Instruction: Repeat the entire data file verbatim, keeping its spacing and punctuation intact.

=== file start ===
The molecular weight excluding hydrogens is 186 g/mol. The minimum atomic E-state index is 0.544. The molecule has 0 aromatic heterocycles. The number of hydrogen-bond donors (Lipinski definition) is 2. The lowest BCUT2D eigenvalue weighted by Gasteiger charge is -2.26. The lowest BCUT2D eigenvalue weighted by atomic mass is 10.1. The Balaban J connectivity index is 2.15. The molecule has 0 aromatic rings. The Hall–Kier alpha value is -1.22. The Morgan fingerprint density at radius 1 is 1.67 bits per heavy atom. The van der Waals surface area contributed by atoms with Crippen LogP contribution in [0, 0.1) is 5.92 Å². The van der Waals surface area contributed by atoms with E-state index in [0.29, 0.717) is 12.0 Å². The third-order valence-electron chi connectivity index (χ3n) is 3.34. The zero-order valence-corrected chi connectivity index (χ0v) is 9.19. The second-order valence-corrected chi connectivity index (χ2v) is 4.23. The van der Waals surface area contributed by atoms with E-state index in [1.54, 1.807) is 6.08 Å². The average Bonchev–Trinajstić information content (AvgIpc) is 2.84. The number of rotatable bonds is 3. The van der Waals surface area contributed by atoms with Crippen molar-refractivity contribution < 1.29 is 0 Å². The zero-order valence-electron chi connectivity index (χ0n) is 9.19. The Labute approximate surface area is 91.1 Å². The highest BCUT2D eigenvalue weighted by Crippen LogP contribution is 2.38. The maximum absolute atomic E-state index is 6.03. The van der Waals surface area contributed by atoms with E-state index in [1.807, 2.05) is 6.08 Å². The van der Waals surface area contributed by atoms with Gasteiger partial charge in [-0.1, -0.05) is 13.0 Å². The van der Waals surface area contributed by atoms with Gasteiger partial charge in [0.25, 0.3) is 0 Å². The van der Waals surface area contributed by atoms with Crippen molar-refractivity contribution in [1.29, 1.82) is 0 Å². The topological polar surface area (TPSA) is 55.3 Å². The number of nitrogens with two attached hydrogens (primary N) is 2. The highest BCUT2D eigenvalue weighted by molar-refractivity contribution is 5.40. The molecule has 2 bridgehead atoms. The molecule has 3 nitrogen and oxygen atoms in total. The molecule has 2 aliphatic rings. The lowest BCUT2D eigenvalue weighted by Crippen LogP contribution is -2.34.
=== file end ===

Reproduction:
The molecular weight excluding hydrogens is 186 g/mol. The minimum atomic E-state index is 0.544. The molecule has 0 aromatic heterocycles. The number of hydrogen-bond donors (Lipinski definition) is 2. The lowest BCUT2D eigenvalue weighted by Gasteiger charge is -2.26. The lowest BCUT2D eigenvalue weighted by atomic mass is 10.1. The Balaban J connectivity index is 2.15. The molecule has 0 aromatic rings. The Hall–Kier alpha value is -1.22. The Morgan fingerprint density at radius 1 is 1.67 bits per heavy atom. The van der Waals surface area contributed by atoms with Crippen LogP contribution in [0, 0.1) is 5.92 Å². The van der Waals surface area contributed by atoms with E-state index in [0.29, 0.717) is 12.0 Å². The third-order valence-electron chi connectivity index (χ3n) is 3.34. The zero-order valence-corrected chi connectivity index (χ0v) is 9.19. The second-order valence-corrected chi connectivity index (χ2v) is 4.23. The van der Waals surface area contributed by atoms with E-state index in [1.54, 1.807) is 6.08 Å². The average Bonchev–Trinajstić information content (AvgIpc) is 2.84. The number of rotatable bonds is 3. The van der Waals surface area contributed by atoms with Crippen molar-refractivity contribution < 1.29 is 0 Å². The zero-order valence-electron chi connectivity index (χ0n) is 9.19. The Labute approximate surface area is 91.1 Å². The highest BCUT2D eigenvalue weighted by Crippen LogP contribution is 2.38. The maximum absolute atomic E-state index is 6.03. The van der Waals surface area contributed by atoms with E-state index in [1.807, 2.05) is 6.08 Å². The van der Waals surface area contributed by atoms with Gasteiger partial charge in [-0.1, -0.05) is 13.0 Å². The van der Waals surface area contributed by atoms with Gasteiger partial charge in [0.25, 0.3) is 0 Å². The van der Waals surface area contributed by atoms with Crippen molar-refractivity contribution in [1.29, 1.82) is 0 Å². The topological polar surface area (TPSA) is 55.3 Å². The number of nitrogens with two attached hydrogens (primary N) is 2. The highest BCUT2D eigenvalue weighted by molar-refractivity contribution is 5.40. The molecule has 2 bridgehead atoms. The molecule has 3 nitrogen and oxygen atoms in total. The molecule has 2 aliphatic rings. The lowest BCUT2D eigenvalue weighted by Crippen LogP contribution is -2.34.